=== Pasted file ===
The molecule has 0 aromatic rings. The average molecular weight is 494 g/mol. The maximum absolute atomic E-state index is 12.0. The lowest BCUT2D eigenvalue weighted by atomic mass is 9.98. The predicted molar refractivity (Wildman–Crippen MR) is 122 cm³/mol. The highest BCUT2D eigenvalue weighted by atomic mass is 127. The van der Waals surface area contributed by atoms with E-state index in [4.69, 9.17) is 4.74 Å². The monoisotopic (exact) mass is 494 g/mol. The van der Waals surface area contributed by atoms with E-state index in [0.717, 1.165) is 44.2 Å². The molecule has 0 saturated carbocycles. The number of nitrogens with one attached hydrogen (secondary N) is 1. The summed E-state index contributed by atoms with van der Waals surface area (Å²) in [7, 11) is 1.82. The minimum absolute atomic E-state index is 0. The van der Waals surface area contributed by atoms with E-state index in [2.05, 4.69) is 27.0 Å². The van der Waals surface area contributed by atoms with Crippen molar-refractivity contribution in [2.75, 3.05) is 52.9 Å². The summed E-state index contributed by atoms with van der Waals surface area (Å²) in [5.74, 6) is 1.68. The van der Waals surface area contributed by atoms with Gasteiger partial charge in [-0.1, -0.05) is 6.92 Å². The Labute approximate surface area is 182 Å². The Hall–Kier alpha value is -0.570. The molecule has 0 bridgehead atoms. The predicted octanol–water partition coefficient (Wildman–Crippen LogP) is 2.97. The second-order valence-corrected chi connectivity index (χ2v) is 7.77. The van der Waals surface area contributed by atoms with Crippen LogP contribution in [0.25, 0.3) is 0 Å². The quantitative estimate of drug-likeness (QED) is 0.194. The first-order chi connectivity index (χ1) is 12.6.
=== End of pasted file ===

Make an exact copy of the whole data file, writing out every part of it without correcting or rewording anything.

The molecule has 0 aromatic rings. The average molecular weight is 494 g/mol. The maximum absolute atomic E-state index is 12.0. The lowest BCUT2D eigenvalue weighted by atomic mass is 9.98. The predicted molar refractivity (Wildman–Crippen MR) is 122 cm³/mol. The highest BCUT2D eigenvalue weighted by atomic mass is 127. The van der Waals surface area contributed by atoms with E-state index in [4.69, 9.17) is 4.74 Å². The monoisotopic (exact) mass is 494 g/mol. The van der Waals surface area contributed by atoms with E-state index in [0.717, 1.165) is 44.2 Å². The molecule has 0 saturated carbocycles. The number of nitrogens with one attached hydrogen (secondary N) is 1. The summed E-state index contributed by atoms with van der Waals surface area (Å²) in [7, 11) is 1.82. The minimum absolute atomic E-state index is 0. The van der Waals surface area contributed by atoms with E-state index in [2.05, 4.69) is 27.0 Å². The van der Waals surface area contributed by atoms with Crippen molar-refractivity contribution in [2.75, 3.05) is 52.9 Å². The summed E-state index contributed by atoms with van der Waals surface area (Å²) in [5.74, 6) is 1.68. The van der Waals surface area contributed by atoms with Gasteiger partial charge in [-0.1, -0.05) is 6.92 Å². The Labute approximate surface area is 182 Å². The Hall–Kier alpha value is -0.570. The molecule has 0 bridgehead atoms. The predicted octanol–water partition coefficient (Wildman–Crippen LogP) is 2.97. The second-order valence-corrected chi connectivity index (χ2v) is 7.77. The van der Waals surface area contributed by atoms with Crippen LogP contribution in [0.25, 0.3) is 0 Å². The quantitative estimate of drug-likeness (QED) is 0.194. The first-order chi connectivity index (χ1) is 12.6.